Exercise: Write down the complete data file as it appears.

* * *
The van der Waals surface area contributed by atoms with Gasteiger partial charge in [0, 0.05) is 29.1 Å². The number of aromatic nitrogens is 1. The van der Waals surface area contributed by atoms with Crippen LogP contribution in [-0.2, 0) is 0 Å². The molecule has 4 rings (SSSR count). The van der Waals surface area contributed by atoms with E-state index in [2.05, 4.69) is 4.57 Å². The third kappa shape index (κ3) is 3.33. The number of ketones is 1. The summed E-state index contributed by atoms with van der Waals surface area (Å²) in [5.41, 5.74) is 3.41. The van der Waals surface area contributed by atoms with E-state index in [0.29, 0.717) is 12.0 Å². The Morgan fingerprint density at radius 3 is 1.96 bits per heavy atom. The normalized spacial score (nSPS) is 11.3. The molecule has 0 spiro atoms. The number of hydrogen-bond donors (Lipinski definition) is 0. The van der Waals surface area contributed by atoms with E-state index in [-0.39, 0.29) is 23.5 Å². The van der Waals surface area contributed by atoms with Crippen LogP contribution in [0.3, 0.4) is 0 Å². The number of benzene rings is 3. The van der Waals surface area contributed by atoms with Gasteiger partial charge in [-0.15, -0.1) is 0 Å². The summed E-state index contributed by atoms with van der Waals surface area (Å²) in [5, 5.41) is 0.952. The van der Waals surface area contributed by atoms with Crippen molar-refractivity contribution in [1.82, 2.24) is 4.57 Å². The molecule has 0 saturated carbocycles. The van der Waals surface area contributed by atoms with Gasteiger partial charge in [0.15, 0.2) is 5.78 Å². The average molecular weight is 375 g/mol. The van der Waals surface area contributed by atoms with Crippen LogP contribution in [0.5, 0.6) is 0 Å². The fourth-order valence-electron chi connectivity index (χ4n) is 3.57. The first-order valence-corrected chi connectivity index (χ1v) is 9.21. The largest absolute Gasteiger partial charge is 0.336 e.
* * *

The van der Waals surface area contributed by atoms with Gasteiger partial charge in [0, 0.05) is 29.1 Å². The number of aromatic nitrogens is 1. The van der Waals surface area contributed by atoms with Crippen LogP contribution in [-0.2, 0) is 0 Å². The molecule has 4 rings (SSSR count). The van der Waals surface area contributed by atoms with E-state index in [2.05, 4.69) is 4.57 Å². The third kappa shape index (κ3) is 3.33. The number of ketones is 1. The summed E-state index contributed by atoms with van der Waals surface area (Å²) in [5.41, 5.74) is 3.41. The van der Waals surface area contributed by atoms with E-state index in [0.29, 0.717) is 12.0 Å². The Morgan fingerprint density at radius 3 is 1.96 bits per heavy atom. The normalized spacial score (nSPS) is 11.3. The molecule has 0 spiro atoms. The number of hydrogen-bond donors (Lipinski definition) is 0. The van der Waals surface area contributed by atoms with E-state index in [-0.39, 0.29) is 23.5 Å². The van der Waals surface area contributed by atoms with Crippen LogP contribution in [0.3, 0.4) is 0 Å². The number of benzene rings is 3. The van der Waals surface area contributed by atoms with Gasteiger partial charge in [-0.15, -0.1) is 0 Å². The summed E-state index contributed by atoms with van der Waals surface area (Å²) in [5, 5.41) is 0.952. The van der Waals surface area contributed by atoms with Crippen molar-refractivity contribution in [1.82, 2.24) is 4.57 Å². The molecule has 0 saturated carbocycles. The van der Waals surface area contributed by atoms with Gasteiger partial charge in [0.15, 0.2) is 5.78 Å². The average molecular weight is 375 g/mol. The van der Waals surface area contributed by atoms with Crippen LogP contribution in [0.5, 0.6) is 0 Å². The fourth-order valence-electron chi connectivity index (χ4n) is 3.57. The first-order valence-corrected chi connectivity index (χ1v) is 9.21. The largest absolute Gasteiger partial charge is 0.336 e.